Criticism of Judge Walker’s ruling on Proposition 8 is not limited to supporters of that proposition:
Both sides of the same-sex marriage debate reacted strongly to Judge Vaughn Walker’s decision in Perry v. Schwarzenegger to overturn Prop 8 in California. What has been most surprising is the developing consensus from prominent legal experts and analysts, including many who support the redefinition of marriage, who find Judge Walker’s opinion unpersuasive.
Any opinions about the defender’s case in favor of Proposition 8? How well did they make their case? According to the Salt Lake City Weekly:
If the tables were turned, and for various reasons the gay-rights movement’s most qualified experts were kept from testifying in Perry v. Schwarzenegegger, the federal challenge to California’s Proposition 8, many would be crying their eyes out about injustice in the legal system.
How did this happen? Well, the plaintiffs (those in favor of gay marriage) chose to sue only agencies from gay-friendly Los Angeles and San Francisco counties, none of whom wanted to defend Prop 8. The California Attorney General likewise declined to defend it and also did not appoint any other body to defend the law either.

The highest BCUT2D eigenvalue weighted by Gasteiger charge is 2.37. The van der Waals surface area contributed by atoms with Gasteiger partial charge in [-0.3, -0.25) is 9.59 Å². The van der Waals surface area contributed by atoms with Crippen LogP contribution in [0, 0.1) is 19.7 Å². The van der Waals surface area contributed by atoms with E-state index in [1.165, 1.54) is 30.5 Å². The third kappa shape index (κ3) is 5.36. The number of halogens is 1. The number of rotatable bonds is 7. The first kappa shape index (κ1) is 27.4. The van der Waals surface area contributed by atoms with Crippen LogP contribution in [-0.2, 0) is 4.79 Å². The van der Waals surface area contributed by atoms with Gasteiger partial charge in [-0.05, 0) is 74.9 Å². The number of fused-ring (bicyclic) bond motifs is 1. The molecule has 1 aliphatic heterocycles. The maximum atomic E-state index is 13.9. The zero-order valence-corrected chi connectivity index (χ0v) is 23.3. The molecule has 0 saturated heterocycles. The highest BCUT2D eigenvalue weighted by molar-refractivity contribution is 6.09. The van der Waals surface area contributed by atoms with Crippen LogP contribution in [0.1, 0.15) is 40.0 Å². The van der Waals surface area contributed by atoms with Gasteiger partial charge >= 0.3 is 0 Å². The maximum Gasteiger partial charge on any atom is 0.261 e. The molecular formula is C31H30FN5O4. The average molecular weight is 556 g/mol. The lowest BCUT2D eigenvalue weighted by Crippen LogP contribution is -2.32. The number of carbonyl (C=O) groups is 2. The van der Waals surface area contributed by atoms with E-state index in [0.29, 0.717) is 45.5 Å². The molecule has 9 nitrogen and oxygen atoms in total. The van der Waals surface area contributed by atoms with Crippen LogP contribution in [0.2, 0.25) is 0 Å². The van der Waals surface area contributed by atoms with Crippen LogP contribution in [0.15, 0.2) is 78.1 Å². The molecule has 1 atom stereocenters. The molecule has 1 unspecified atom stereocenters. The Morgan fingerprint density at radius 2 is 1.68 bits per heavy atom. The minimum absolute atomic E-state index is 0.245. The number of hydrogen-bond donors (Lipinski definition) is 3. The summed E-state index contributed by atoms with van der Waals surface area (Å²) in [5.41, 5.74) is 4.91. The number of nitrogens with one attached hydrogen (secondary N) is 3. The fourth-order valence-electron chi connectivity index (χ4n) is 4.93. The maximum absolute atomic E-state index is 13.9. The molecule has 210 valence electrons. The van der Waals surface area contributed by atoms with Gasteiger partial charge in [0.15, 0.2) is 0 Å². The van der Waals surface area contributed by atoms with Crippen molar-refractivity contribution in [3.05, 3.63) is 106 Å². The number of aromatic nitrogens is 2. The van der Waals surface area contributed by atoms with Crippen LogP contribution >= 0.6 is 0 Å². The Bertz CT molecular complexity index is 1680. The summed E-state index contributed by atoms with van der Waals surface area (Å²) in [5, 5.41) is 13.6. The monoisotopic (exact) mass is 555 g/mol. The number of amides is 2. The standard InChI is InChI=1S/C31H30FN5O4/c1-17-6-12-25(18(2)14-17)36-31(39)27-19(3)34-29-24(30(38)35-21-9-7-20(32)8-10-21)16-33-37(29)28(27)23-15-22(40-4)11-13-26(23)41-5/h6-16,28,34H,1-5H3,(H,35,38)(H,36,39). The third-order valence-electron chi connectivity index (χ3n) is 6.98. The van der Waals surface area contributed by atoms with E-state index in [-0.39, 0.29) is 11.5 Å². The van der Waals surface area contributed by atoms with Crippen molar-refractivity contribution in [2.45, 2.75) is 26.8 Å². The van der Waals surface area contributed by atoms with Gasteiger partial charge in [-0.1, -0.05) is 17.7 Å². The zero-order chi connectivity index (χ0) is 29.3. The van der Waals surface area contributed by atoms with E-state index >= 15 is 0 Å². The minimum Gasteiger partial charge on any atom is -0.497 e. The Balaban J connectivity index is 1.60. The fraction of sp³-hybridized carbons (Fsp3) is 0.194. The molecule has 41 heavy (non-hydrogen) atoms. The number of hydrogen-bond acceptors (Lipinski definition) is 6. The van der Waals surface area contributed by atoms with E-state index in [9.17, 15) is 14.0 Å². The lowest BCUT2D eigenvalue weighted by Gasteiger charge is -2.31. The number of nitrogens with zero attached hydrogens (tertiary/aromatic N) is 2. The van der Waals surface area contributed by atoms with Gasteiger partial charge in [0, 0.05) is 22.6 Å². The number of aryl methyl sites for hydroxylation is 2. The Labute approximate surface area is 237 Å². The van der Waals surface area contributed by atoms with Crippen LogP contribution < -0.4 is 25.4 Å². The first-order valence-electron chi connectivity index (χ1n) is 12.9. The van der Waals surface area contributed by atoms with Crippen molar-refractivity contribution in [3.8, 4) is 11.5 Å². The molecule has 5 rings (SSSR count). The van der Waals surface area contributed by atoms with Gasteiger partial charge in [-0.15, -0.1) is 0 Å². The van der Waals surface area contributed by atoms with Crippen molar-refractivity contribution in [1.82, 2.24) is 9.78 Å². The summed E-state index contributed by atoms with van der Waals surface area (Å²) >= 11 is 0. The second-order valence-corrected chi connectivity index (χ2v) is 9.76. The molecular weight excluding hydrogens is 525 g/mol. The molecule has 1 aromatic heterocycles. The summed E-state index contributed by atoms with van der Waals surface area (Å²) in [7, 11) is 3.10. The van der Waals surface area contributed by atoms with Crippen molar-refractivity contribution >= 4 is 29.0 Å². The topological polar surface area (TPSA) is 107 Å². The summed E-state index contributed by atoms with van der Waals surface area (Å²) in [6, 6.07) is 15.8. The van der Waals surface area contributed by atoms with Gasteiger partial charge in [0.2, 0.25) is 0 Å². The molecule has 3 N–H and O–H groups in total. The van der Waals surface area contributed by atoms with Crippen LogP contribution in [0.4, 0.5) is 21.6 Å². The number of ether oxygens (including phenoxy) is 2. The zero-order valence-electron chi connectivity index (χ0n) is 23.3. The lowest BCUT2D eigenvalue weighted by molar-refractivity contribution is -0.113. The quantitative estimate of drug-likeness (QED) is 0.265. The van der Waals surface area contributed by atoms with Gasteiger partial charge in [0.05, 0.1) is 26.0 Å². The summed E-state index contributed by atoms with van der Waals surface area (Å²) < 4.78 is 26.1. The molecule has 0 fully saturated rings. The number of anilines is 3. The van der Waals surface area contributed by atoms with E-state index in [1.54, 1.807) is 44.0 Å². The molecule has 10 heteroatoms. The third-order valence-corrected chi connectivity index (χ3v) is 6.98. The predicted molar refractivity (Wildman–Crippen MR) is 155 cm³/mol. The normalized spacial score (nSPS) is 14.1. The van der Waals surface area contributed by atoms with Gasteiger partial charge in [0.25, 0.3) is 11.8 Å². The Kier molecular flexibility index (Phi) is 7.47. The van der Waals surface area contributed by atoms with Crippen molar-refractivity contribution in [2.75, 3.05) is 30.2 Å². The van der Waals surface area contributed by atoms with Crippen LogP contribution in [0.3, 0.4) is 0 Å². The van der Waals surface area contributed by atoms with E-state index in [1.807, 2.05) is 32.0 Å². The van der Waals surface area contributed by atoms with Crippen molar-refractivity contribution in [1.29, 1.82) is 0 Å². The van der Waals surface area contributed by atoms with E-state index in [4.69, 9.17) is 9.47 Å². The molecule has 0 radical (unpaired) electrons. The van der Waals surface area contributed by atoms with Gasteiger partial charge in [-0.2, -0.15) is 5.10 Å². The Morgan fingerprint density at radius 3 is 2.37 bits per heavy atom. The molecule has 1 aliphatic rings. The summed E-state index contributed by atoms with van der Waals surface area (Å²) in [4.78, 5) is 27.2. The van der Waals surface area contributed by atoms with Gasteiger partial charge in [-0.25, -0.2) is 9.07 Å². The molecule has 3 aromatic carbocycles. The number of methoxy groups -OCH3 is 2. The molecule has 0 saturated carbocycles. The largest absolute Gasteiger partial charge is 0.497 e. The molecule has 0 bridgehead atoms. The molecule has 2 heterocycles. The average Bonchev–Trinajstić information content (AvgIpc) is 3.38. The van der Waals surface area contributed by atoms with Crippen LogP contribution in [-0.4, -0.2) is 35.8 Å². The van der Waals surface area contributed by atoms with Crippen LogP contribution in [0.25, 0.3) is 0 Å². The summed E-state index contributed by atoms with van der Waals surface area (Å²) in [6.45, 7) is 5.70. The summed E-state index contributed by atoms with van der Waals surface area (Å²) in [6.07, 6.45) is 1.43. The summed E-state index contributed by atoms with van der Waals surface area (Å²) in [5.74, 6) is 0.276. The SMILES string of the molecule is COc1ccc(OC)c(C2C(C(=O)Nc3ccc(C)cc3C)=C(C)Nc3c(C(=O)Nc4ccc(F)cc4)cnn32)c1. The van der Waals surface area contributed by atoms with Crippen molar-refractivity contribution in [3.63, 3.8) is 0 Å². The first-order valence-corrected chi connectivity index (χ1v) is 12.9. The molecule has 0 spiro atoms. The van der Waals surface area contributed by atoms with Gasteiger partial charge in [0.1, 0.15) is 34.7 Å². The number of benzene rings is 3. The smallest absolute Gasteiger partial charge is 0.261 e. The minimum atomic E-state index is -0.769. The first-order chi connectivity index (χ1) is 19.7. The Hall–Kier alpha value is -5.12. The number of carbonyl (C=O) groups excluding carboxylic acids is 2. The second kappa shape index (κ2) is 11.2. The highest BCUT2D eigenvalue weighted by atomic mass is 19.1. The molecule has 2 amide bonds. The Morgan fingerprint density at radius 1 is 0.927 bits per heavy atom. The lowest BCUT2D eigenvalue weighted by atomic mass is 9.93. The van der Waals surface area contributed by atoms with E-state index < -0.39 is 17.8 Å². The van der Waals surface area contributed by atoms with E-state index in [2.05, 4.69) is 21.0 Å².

The Salt Lake City Weekly went on to criticize the legal defense offered in support of Prop. 8: “We as a nation–since this impacts more than just California–were left with substandard experts to defend Prop. 8. . . . David Blankenhorn, a self-proclaimed “expert” on marriage. U.S. District Judge Vaughn Walker, very correctly in my view, ruled that Blankenhorn has no verifiable expertise in marriage, despite having written books on the subject, and thus his testimony regarding it was unreliable.”
I suggest that the defense of Proposition 8 include witnesses like historians who will make it clear how important the husband-wife relationship has been to the progress of our American society.